Engineering the Car of the Future

One of the more noteworthy accomplishments of the Windows Embedded Automotive team has been the ability to match its software development process to the development and manufacturing cycles of the auto industry. The fact that cars and trucks can run for as long as they do is in no small part due to the time and attention that car companies dedicate to design and engineering—a point that Top Gear’s Tanner Foust brought up in a discussion with the team. Earning the trust of the automotive industry meant not only matching their schedules, but also delivering a technology solution that could endure the harsh conditions that cars face.

When Pranish Kumar joined the Windows Embedded Automotive it was a bit of an epiphany discovering the level of quality and pre-planning that goes into building an automobile, even two years before it rolls out of the factory.  The team was in the midst of creating a prototype for Blue&Me, Fiat’s first in-car technology system, and being part of a small team that engineered the solution helped him understand how everything comes together. It also prepared him to lead the team as they engineer a connected driving experience that extends into the cloud. (More on that in a Microsoft News Center feature that posted yesterday.)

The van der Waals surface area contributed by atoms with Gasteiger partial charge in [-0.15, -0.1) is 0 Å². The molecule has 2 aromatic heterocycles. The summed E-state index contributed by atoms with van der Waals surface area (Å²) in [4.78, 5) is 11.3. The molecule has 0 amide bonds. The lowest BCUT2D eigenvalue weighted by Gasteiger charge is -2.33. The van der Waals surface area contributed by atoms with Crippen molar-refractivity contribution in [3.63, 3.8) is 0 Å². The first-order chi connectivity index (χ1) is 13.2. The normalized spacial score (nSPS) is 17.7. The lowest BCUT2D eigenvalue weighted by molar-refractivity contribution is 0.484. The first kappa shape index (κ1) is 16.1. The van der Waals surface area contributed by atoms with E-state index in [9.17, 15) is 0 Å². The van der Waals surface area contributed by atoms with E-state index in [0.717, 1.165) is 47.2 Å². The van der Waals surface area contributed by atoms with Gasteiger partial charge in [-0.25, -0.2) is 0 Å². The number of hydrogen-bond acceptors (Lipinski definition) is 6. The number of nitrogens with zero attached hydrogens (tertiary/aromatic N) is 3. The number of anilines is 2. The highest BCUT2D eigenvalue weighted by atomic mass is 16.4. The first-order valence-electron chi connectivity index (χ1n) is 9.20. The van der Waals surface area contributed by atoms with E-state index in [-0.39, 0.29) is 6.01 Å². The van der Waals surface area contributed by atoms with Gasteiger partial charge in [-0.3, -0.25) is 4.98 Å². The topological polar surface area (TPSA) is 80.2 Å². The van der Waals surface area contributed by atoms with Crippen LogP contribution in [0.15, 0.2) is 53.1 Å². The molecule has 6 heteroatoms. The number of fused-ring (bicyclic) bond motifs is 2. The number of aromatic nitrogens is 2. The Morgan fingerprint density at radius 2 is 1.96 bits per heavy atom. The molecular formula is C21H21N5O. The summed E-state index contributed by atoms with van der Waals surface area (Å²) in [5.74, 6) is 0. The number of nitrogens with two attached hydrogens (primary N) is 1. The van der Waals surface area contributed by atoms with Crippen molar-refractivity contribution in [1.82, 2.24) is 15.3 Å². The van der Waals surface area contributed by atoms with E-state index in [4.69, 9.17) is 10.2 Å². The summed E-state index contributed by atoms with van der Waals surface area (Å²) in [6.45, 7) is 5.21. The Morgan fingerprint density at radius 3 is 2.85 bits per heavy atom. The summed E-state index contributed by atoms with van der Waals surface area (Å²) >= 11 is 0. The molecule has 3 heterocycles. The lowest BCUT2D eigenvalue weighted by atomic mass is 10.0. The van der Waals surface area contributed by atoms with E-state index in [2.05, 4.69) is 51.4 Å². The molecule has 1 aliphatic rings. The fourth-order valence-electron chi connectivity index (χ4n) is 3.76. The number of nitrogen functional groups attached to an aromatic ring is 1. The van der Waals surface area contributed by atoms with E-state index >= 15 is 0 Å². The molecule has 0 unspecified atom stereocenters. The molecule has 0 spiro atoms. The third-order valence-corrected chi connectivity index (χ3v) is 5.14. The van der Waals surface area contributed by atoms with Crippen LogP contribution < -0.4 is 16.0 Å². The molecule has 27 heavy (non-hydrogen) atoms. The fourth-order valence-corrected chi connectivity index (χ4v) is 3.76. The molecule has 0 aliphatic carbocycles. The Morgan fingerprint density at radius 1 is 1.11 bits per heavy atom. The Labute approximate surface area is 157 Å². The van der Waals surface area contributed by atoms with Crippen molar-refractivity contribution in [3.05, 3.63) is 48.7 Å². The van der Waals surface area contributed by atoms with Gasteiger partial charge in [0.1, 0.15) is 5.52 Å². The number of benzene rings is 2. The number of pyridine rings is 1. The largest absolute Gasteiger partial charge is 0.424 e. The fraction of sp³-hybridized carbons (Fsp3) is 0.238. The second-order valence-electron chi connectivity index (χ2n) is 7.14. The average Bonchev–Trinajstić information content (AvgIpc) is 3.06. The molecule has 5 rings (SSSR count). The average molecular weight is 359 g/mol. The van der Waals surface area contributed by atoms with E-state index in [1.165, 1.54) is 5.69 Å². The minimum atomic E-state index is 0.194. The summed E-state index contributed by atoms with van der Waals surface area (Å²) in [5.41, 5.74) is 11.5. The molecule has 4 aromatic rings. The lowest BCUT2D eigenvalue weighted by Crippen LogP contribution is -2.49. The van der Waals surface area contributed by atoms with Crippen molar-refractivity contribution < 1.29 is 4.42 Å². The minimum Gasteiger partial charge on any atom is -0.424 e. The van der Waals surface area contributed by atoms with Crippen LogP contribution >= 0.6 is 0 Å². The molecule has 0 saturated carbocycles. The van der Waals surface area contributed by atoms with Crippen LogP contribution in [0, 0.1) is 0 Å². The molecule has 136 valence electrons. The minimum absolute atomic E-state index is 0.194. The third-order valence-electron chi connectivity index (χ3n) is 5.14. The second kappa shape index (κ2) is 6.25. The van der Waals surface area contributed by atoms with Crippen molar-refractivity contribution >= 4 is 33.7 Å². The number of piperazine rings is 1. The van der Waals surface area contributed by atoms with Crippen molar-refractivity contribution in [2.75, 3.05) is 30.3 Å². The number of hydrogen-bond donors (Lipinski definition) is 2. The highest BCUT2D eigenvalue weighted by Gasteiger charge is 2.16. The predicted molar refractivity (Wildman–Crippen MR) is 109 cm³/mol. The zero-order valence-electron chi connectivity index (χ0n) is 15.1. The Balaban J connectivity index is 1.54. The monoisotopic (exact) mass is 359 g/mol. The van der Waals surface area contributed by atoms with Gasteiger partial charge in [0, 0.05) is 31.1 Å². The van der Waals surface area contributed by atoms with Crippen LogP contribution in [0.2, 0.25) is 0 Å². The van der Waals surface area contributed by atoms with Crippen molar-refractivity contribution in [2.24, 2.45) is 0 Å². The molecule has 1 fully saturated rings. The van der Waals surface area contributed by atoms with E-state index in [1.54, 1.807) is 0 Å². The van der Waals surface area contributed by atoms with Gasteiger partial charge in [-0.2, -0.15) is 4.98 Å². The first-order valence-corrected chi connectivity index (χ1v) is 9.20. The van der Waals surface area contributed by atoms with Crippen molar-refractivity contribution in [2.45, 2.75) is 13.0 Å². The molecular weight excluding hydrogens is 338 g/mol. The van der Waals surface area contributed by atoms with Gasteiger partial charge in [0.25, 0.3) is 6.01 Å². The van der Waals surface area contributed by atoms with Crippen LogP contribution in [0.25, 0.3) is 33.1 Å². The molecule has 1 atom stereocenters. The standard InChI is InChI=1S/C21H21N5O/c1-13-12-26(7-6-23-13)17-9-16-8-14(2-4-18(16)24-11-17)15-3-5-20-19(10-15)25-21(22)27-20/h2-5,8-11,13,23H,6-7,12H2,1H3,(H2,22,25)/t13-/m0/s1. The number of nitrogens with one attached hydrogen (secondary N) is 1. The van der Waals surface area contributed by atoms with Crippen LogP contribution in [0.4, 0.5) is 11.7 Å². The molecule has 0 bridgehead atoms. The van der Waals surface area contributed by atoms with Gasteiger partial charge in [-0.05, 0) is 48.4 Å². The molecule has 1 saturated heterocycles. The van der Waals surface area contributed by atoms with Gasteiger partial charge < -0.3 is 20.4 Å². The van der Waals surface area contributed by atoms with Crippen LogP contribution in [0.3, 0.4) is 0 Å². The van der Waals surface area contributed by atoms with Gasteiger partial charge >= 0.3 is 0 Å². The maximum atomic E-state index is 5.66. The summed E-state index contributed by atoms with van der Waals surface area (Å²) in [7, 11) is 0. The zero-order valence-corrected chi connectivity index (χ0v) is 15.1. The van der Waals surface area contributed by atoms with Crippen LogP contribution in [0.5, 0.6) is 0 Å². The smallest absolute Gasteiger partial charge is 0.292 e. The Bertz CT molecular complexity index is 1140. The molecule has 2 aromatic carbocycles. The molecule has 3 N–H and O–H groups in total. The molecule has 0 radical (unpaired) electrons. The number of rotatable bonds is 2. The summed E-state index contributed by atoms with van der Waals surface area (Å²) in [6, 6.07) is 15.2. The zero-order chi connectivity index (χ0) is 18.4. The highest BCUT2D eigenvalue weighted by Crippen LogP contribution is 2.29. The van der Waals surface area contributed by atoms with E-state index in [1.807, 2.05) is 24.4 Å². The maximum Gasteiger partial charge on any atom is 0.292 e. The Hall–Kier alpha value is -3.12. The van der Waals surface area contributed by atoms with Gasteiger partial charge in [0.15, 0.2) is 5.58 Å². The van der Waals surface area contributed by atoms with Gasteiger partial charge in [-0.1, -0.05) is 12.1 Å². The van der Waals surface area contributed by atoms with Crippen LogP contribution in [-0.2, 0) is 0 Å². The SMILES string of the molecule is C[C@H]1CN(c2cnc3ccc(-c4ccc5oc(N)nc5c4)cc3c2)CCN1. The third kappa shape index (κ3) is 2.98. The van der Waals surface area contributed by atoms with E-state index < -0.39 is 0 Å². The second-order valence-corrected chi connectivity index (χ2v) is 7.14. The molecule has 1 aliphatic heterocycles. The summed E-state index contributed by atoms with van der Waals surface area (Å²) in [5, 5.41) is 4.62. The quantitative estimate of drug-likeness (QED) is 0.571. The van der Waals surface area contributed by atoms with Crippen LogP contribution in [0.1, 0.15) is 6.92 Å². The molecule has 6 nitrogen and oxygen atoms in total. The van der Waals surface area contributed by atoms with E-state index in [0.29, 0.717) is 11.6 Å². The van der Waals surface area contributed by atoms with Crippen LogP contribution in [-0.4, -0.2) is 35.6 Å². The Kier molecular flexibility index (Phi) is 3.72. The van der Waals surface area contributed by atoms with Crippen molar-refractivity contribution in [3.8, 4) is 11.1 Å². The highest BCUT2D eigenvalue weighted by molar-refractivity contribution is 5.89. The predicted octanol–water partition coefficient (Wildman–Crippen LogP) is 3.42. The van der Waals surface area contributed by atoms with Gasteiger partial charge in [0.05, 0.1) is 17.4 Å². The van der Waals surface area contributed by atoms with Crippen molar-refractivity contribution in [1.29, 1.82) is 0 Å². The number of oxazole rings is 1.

Much of the work around engineering the visual experience falls to Jay Loney – not a person who fits in the mold of your “typical” software developer. In his spare time Jay can likely be found under the hood of a 1934 Ford or playing an upright bass with his rockabilly band, “Blacktop Deceiver.”

Jay applies the same hot rodder’s obsession he has for gear ratios and piston diameters to building the connected car experience. Specifically, he leads the creation of a user interface that acts as a bit of a façade for all of the technical inner workings between the dashboard head unit, mobile devices and the cloud. His goal is to create an updateable experience that lets the driver interact with their car more naturally and fosters the same sort of passion for the intelligent car as he has for his 1934 Ford.

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